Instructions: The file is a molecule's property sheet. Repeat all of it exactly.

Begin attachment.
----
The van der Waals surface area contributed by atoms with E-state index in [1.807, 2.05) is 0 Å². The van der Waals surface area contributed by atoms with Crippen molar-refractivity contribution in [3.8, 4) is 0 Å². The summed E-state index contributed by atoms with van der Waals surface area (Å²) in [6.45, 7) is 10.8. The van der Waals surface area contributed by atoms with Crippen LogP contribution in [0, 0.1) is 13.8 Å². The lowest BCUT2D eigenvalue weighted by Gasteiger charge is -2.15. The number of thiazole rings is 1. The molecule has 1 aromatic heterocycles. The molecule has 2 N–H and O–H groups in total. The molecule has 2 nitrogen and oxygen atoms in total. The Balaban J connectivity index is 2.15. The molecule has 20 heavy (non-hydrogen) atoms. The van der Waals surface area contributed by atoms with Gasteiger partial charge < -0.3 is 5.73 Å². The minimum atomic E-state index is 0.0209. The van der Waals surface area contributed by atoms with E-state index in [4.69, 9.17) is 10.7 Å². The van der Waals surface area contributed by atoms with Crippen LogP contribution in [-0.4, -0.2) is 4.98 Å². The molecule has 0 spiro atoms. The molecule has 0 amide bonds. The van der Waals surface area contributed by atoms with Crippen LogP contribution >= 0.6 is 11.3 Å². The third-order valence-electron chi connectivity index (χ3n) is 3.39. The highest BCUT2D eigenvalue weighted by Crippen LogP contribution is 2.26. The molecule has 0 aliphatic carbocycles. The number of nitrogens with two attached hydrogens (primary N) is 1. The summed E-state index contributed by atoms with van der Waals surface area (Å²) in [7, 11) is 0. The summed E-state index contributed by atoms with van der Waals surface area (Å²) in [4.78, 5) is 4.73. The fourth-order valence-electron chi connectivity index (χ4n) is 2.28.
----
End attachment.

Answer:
The van der Waals surface area contributed by atoms with E-state index in [1.807, 2.05) is 0 Å². The van der Waals surface area contributed by atoms with Crippen molar-refractivity contribution in [3.8, 4) is 0 Å². The summed E-state index contributed by atoms with van der Waals surface area (Å²) in [6.45, 7) is 10.8. The van der Waals surface area contributed by atoms with Crippen LogP contribution in [0, 0.1) is 13.8 Å². The lowest BCUT2D eigenvalue weighted by Gasteiger charge is -2.15. The number of thiazole rings is 1. The molecule has 1 aromatic heterocycles. The molecule has 2 N–H and O–H groups in total. The molecule has 2 nitrogen and oxygen atoms in total. The Balaban J connectivity index is 2.15. The molecule has 20 heavy (non-hydrogen) atoms. The van der Waals surface area contributed by atoms with Gasteiger partial charge < -0.3 is 5.73 Å². The minimum atomic E-state index is 0.0209. The van der Waals surface area contributed by atoms with E-state index in [4.69, 9.17) is 10.7 Å². The van der Waals surface area contributed by atoms with Crippen LogP contribution in [-0.4, -0.2) is 4.98 Å². The molecule has 0 spiro atoms. The molecule has 0 amide bonds. The van der Waals surface area contributed by atoms with Crippen LogP contribution >= 0.6 is 11.3 Å². The third-order valence-electron chi connectivity index (χ3n) is 3.39. The highest BCUT2D eigenvalue weighted by Crippen LogP contribution is 2.26. The molecule has 0 aliphatic carbocycles. The number of nitrogens with two attached hydrogens (primary N) is 1. The summed E-state index contributed by atoms with van der Waals surface area (Å²) in [7, 11) is 0. The summed E-state index contributed by atoms with van der Waals surface area (Å²) in [4.78, 5) is 4.73. The fourth-order valence-electron chi connectivity index (χ4n) is 2.28.